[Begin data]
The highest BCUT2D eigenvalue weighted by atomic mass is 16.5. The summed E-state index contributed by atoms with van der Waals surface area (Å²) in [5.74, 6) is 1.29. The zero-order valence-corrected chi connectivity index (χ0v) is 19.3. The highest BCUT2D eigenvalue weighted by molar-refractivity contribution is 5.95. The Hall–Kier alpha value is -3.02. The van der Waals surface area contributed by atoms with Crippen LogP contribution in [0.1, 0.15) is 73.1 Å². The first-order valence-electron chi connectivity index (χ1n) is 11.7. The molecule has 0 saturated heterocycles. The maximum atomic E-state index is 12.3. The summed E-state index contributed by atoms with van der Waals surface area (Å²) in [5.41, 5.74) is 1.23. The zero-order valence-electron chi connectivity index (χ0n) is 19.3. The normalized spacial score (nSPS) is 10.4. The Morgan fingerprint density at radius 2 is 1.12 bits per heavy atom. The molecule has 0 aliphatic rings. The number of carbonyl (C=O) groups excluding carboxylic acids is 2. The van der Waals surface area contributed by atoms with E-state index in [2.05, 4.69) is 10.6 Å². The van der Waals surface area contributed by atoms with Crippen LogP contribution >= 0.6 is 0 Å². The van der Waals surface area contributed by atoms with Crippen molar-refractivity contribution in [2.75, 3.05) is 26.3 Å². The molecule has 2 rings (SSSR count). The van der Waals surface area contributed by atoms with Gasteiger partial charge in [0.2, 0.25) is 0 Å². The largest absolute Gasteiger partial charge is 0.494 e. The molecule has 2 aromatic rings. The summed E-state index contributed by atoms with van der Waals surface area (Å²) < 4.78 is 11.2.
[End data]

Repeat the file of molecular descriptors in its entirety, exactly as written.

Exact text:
The highest BCUT2D eigenvalue weighted by atomic mass is 16.5. The summed E-state index contributed by atoms with van der Waals surface area (Å²) in [5.74, 6) is 1.29. The zero-order valence-corrected chi connectivity index (χ0v) is 19.3. The highest BCUT2D eigenvalue weighted by molar-refractivity contribution is 5.95. The Hall–Kier alpha value is -3.02. The van der Waals surface area contributed by atoms with Crippen LogP contribution in [0.1, 0.15) is 73.1 Å². The first-order valence-electron chi connectivity index (χ1n) is 11.7. The molecule has 0 saturated heterocycles. The maximum atomic E-state index is 12.3. The summed E-state index contributed by atoms with van der Waals surface area (Å²) in [5.41, 5.74) is 1.23. The zero-order valence-electron chi connectivity index (χ0n) is 19.3. The normalized spacial score (nSPS) is 10.4. The Morgan fingerprint density at radius 2 is 1.12 bits per heavy atom. The molecule has 0 aliphatic rings. The number of carbonyl (C=O) groups excluding carboxylic acids is 2. The van der Waals surface area contributed by atoms with E-state index in [2.05, 4.69) is 10.6 Å². The van der Waals surface area contributed by atoms with Crippen LogP contribution >= 0.6 is 0 Å². The van der Waals surface area contributed by atoms with Crippen molar-refractivity contribution in [2.75, 3.05) is 26.3 Å². The molecule has 2 rings (SSSR count). The van der Waals surface area contributed by atoms with Gasteiger partial charge in [0.2, 0.25) is 0 Å². The largest absolute Gasteiger partial charge is 0.494 e. The molecule has 2 aromatic rings. The summed E-state index contributed by atoms with van der Waals surface area (Å²) < 4.78 is 11.2.